What was behind the decision to waive Doug Warren?
It wasn't an easy decision. We are trying to reward the good performances by Troy (Perkins), because we think he deserves it. We talked with Doug and gave him some options to be a part of this organization. But he made the decision that it would be easier for him to go and try to find a new club. It was his decision (to go on waivers), and he's going to try his luck. I'm sure one of the MLS teams is going to get him.
What was behind the thinking of signing Ezra Hendrickson?
'Ez' brings depth to our defensive line. He plays for his national team as a sweeper and a man-marker. From that perspective, we're glad to have him. Plus, in the past couple of years he played in L.A. as the right wing and right back. He still has speed. He's a great addition. He's a great guy. The guys like him very much in the locker room. We still need to work with him and the guys in the back on the tactical stuff. But, as far as his first game, the one in Dallas, I was happy with his play.
He said that he naturally plays out of right defense and adds to the attack. With Ezra's addition are you thinking of possibly changing to a four back system?
No, he also plays as a marker. He played with Mike (Petke) and Bryan Namoff in the game against Dallas. There were a couple of misunderstandings in the first half. But, in the second half it was pretty good. He was with us for what, three days? His preparation was who is marking, how are we going to prevent a couple of things, and how we're going to switch and shift. As far as that, he's a smart player. As I said, with his national team he plays as a sweeper, a 'libero,' and a marker. He gives us a lot of options on the right side now.
From your perspective, does it look as though Alecko Eskandarian's recent perform shows that he has turned the corner and now is a established player?
No, the question is, 'How long is he going to stay consistent?' That's the most important thing for all of the guys - Alecko, Freddy (Adu), Brian Carroll. He has to be consistent. I don't have a problem playing him ninety minutes or playing Freddy ninety minutes if they are going to play up to their potential.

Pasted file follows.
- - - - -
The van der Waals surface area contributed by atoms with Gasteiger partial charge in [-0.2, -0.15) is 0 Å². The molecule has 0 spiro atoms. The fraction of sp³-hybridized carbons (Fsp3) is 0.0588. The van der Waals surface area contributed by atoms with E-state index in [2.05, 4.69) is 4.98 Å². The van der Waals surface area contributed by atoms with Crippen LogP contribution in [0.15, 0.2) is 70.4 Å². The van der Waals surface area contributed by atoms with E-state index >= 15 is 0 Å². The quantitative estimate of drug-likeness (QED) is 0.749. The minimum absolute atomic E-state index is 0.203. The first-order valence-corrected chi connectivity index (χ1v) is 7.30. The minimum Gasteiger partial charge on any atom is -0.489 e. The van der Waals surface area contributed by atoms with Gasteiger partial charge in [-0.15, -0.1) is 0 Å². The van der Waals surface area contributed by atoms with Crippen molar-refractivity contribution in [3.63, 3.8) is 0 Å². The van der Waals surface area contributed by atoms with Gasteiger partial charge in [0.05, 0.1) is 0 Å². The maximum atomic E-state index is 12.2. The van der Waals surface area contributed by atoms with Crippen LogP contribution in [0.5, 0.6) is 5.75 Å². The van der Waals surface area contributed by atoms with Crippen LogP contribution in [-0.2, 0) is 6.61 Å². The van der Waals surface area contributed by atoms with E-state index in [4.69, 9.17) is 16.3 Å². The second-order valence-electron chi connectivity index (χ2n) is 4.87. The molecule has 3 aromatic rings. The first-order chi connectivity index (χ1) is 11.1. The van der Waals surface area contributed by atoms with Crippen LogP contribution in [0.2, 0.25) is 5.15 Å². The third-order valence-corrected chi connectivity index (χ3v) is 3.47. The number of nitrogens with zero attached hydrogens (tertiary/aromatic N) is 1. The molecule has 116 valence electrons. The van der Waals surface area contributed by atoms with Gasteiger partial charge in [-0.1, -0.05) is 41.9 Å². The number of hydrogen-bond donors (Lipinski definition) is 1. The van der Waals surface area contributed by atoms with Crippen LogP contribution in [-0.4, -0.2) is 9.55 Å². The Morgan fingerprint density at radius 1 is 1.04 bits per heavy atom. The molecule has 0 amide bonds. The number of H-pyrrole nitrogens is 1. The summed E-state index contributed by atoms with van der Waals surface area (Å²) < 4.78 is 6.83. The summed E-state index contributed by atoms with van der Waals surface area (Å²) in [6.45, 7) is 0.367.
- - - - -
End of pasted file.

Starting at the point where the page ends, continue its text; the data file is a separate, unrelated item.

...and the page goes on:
After the game Saturday, Freddy Adu spoke about the frustration of not starting or getting enough playing time.
Alecko said the same thing a couple of weeks ago. The most important thing is that Josh Gros came in the second half and changed the game in two minutes. It doesn't matter if its two minutes, twenty minutes, or ninety minutes, you have to make a difference. As I told you, I have nineteen players and only eleven spots. It's been six months and you know me. I want to win every single game. Kevin Ara's substitution was alright in the 93rd minute - 30 seconds or one minute - we wanted to kill the clock. But if you're going fifteen or twenty minutes you expect that someone will make a difference. That's what I expect of players like Freddy (Adu), Esky and Josh Gros, to win the game for you. The most important thing is what kind of mentality are they going to bring to this game. Do you want to just be a player, or do you want to make a difference?
Do you have a different approach to young players between being a team captain in your playing days and now as a head coach?
I normally want to clean the water right away, no matter what the situation is. If it's with Earnie Stewart, with Freddy Adu, or Ryan Nelsen, it doesn't matter who it is. The most important thing is that we work in an honest way, from the top management to the bottom. If we have any issues, we want to clean it up right away. To me, it's not a problem. I love to talk to them right away. I hope they respect the way I'm treating them, because I feel like I'm treating them very fair.
Has Freddy Adu expressed any frustration?
No, we've talked and I know him. He has a lot of stuff going on in his life. Sometimes he's tired and he doesn't perform on the training field. When he doesn't perform on the training field sometimes it becomes a chain reaction. But, I still try to keep him positive. We still talk with him so he's concentrating on what he's doing. If he's doing that his teammates are going to respect him, the environment is going to better, and everything is going to be fine. He's still a very young kid. He's like that. He'll forget about that article in ten minutes. It's like that and we have understand and respect his way. We have to keep talking to him and keep him positive. I still feel that he's a very special player. I know that Freddy understands my way and how we're working.
D.C. United plays the Metrostars and there has always been a special rivalry between the teams, particularly expressed by the fanatics of each club. Do you feel that this is a 'special' game?
What do you think? Every home game is a special game for us. After this weekend's results, you can see what's going on around the League right now. We talked about it in the locker room. It is a special game for us. We lost in New York and we shouldn't have lost that game. We played very good soccer. It is another League game which can bring us to our goal, which is having a good record after fifteen games.